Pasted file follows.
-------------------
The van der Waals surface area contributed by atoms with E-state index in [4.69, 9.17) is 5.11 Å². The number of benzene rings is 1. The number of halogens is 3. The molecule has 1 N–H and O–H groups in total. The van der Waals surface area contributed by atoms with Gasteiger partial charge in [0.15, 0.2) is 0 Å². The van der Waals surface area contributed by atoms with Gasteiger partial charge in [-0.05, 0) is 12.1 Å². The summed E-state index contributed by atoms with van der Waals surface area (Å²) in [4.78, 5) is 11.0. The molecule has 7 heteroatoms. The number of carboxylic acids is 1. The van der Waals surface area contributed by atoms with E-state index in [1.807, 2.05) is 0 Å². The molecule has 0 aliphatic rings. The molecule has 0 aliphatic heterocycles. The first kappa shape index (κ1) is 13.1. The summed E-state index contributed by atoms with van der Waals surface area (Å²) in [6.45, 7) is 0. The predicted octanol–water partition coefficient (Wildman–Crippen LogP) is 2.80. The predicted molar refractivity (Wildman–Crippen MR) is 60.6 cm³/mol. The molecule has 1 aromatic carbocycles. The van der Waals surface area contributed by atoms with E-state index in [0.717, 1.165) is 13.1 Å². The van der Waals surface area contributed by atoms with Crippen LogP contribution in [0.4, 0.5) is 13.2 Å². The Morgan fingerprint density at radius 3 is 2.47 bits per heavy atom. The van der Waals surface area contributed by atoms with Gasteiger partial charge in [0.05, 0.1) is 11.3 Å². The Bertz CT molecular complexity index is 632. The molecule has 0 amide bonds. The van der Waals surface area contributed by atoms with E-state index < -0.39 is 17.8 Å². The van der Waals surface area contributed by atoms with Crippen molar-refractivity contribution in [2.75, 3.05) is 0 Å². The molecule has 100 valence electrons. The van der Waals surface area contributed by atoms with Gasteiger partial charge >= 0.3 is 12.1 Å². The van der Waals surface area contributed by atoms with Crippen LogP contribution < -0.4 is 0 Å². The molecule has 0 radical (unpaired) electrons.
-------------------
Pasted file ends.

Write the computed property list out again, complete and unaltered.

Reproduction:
The van der Waals surface area contributed by atoms with E-state index in [4.69, 9.17) is 5.11 Å². The number of benzene rings is 1. The number of halogens is 3. The molecule has 1 N–H and O–H groups in total. The van der Waals surface area contributed by atoms with Gasteiger partial charge in [0.15, 0.2) is 0 Å². The van der Waals surface area contributed by atoms with Gasteiger partial charge in [-0.05, 0) is 12.1 Å². The summed E-state index contributed by atoms with van der Waals surface area (Å²) in [4.78, 5) is 11.0. The molecule has 7 heteroatoms. The number of carboxylic acids is 1. The van der Waals surface area contributed by atoms with E-state index in [1.807, 2.05) is 0 Å². The molecule has 0 aliphatic rings. The molecule has 0 aliphatic heterocycles. The first kappa shape index (κ1) is 13.1. The summed E-state index contributed by atoms with van der Waals surface area (Å²) in [6.45, 7) is 0. The predicted octanol–water partition coefficient (Wildman–Crippen LogP) is 2.80. The predicted molar refractivity (Wildman–Crippen MR) is 60.6 cm³/mol. The molecule has 1 aromatic carbocycles. The van der Waals surface area contributed by atoms with E-state index in [0.717, 1.165) is 13.1 Å². The van der Waals surface area contributed by atoms with Crippen LogP contribution in [0.4, 0.5) is 13.2 Å². The Morgan fingerprint density at radius 3 is 2.47 bits per heavy atom. The van der Waals surface area contributed by atoms with Gasteiger partial charge in [0.05, 0.1) is 11.3 Å². The Bertz CT molecular complexity index is 632. The molecule has 0 amide bonds. The van der Waals surface area contributed by atoms with E-state index < -0.39 is 17.8 Å². The van der Waals surface area contributed by atoms with Crippen molar-refractivity contribution in [2.75, 3.05) is 0 Å². The molecule has 100 valence electrons. The van der Waals surface area contributed by atoms with Gasteiger partial charge >= 0.3 is 12.1 Å². The van der Waals surface area contributed by atoms with Crippen LogP contribution < -0.4 is 0 Å². The molecule has 0 radical (unpaired) electrons.